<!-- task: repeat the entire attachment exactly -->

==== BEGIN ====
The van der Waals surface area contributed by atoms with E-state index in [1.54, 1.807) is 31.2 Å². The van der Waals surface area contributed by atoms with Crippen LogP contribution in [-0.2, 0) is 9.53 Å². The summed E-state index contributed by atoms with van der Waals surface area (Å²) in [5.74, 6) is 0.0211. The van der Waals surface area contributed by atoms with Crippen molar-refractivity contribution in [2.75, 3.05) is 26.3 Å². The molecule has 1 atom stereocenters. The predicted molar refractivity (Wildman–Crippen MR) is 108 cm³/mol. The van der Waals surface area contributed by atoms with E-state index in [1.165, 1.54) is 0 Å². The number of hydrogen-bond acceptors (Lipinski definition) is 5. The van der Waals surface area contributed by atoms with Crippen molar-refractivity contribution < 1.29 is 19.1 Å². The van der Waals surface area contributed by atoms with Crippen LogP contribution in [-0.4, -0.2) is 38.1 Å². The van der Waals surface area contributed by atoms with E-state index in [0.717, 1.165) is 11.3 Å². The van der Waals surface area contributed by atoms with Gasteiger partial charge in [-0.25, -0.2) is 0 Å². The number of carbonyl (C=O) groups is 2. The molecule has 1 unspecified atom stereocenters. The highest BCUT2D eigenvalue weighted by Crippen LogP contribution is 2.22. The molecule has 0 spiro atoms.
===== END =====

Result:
The van der Waals surface area contributed by atoms with E-state index in [1.54, 1.807) is 31.2 Å². The van der Waals surface area contributed by atoms with Crippen LogP contribution in [-0.2, 0) is 9.53 Å². The summed E-state index contributed by atoms with van der Waals surface area (Å²) in [5.74, 6) is 0.0211. The van der Waals surface area contributed by atoms with Crippen molar-refractivity contribution in [2.75, 3.05) is 26.3 Å². The molecule has 1 atom stereocenters. The predicted molar refractivity (Wildman–Crippen MR) is 108 cm³/mol. The van der Waals surface area contributed by atoms with E-state index in [1.165, 1.54) is 0 Å². The number of hydrogen-bond acceptors (Lipinski definition) is 5. The van der Waals surface area contributed by atoms with Crippen molar-refractivity contribution < 1.29 is 19.1 Å². The van der Waals surface area contributed by atoms with Crippen LogP contribution in [-0.4, -0.2) is 38.1 Å². The van der Waals surface area contributed by atoms with E-state index in [0.717, 1.165) is 11.3 Å². The van der Waals surface area contributed by atoms with Gasteiger partial charge in [-0.25, -0.2) is 0 Å². The number of carbonyl (C=O) groups is 2. The molecule has 1 unspecified atom stereocenters. The highest BCUT2D eigenvalue weighted by Crippen LogP contribution is 2.22. The molecule has 0 spiro atoms.